Over the years I have had the pleasure of meeting hundreds of kids interested in Motocross. I have also met a ton of parents considering whether or not to let their kids pursue the sport.
As a parent, I know this isn't always the easiest decision. There are quite a few things to consider when getting your kids involved. If they do well and enjoy the sport, you will need to spend more than a few hundred dollars, so they can participate. Actually, you can count on spending thousands of dollars. The gear alone is going to run you a few hundred bucks.
Then, you need to consider a truck and/or trailer so you can get the bike to the track. Next you need an AMA membership, so you can race, then you will have race fees, practice fees, money for parts, gas money, food, etc. It's Expensive! Consider that I haven't even mentioned the purchase of a bike yet! Depending on the age of your child this can cost anywhere from a couple thousand to well over 10K.
Ok, if you are still willing to let your child go racing, here are a few more things to consider. Motocross is dangerous. Your kid will first need to learn to ride. This means that they will have to endure many accidents. Bumps and bruises come with the territory, and they will get plenty of them! In the beginning they will struggle. I have seen some kids spend more time in the dirt than on the bike.
After much practice, they will start getting the hang of it. When they do start getting it, they will get faster. This is a good thing and a bad thing. With more speed comes more danger. With more confidence come more horrific accidents. Broken arms and legs are common place in the Motocross scene. I can tell you that getting hurt was more of a joke than anything. My buddies have seen me taped-up, wrapped up and broken. It's just part of the game. Even with all of that pain, most of us would not change a thing.
How To Get Your Kids Into Motocross
Now before you jump to a conclusion here, I'm going to tell you why it's still a good choice to say "yes" to your child.
First off, Motocross is without a doubt a family sport. Going to a local race you will see Mom in the motorhome, Dad working on the bike, and the siblings running around with their friends cheering on their brothers and sisters.
As a parent, you will spend more time with your child than you can imagine. This isn't something that usually ends quickly. Most of the kids involved in the sport start young and continue well into their teens. Some continue riding in their adult lives. You will have countless memories of spending time with your children, and you will have tons a friends you met while participating in the scene.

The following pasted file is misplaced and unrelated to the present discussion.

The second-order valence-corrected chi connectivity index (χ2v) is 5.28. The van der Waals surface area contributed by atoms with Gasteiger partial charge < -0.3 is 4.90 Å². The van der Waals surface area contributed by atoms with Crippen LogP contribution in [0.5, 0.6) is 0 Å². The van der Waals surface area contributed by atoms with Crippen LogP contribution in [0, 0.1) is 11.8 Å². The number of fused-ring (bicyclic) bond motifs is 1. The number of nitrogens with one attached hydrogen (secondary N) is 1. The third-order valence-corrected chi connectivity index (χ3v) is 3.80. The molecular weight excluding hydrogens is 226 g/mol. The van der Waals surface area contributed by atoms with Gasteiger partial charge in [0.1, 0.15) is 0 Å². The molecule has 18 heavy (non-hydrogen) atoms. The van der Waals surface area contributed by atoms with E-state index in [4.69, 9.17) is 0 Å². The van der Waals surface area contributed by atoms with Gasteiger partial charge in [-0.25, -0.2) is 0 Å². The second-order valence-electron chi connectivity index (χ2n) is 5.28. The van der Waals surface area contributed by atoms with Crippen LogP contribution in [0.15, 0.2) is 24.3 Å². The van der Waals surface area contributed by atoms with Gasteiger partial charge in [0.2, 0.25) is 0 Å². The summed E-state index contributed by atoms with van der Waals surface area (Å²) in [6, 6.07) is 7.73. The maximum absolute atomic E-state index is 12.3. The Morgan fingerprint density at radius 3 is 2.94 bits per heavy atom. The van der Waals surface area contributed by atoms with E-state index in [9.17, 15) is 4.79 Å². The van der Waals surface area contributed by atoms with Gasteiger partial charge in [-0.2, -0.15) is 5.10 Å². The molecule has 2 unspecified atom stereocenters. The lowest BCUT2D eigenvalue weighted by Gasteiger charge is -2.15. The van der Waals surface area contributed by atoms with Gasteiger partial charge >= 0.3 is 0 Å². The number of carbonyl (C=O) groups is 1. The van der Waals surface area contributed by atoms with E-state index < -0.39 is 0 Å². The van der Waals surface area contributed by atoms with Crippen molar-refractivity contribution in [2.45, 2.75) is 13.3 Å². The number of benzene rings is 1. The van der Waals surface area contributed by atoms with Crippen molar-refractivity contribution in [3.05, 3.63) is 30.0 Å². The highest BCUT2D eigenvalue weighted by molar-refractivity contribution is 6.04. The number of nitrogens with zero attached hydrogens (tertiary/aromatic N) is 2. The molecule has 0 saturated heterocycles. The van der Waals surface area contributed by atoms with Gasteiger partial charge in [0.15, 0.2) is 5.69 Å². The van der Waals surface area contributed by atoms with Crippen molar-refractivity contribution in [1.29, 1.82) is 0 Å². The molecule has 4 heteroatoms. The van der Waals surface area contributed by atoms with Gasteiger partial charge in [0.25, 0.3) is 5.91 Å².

Second, there are many life lessons that can be learned from Motocross.
One of those lessons is "Nothing worth having ever comes easy." This will become clearly evident to your child if they want to ride Motocross. It's so deceiving. Those who are good at it make it look so easy. No one who participates in this sport will ever tell you it's easy. You have to work at it to just compete. It's a whole new level of dedication if you want to be good at it. All that being said, you are literally learning to fly. This is the only sport you can do where you literally can fly.
Third is the thinking part of the game.
Your child will learn to ride within their limits. They will learn how to take care of mechanical things; they will also learn how to make quick decisions and think on their feet. All these things will help them in their day-to-day lives.
Lastly the lifestyle is a good one.
You must be in good shape to ride. The heroes of the sport represent a solid, clean lifestyle. Staying in shape, eating healthy and staying drug free are common place here, unlike the rest of the world we live in. Being ready to race is what is cool here. These are good role models for your children. Highly overpaid athletes with huge egos rarely are successful in this sport. Natural talent only takes you so far here. You have to earn it.
Yes, Motocross is expensive, but consider the benefits. There are much worse things your kids can be doing with their time, and more than likely, they will be doing them without you being around. Consider it an investment in your child's life. It's worth every penny!
About Lowell Anderson: Lowell Anderson has been working in the motorcycle industry for over 20 years. He got his start working for KTM USA where he was responsible for the design, production and sales of the Hard Equipment/Power Parts/Power Wear product lines. Since leaving KTM in 2009 Lowell has worked for various companies and is still very active in the industry.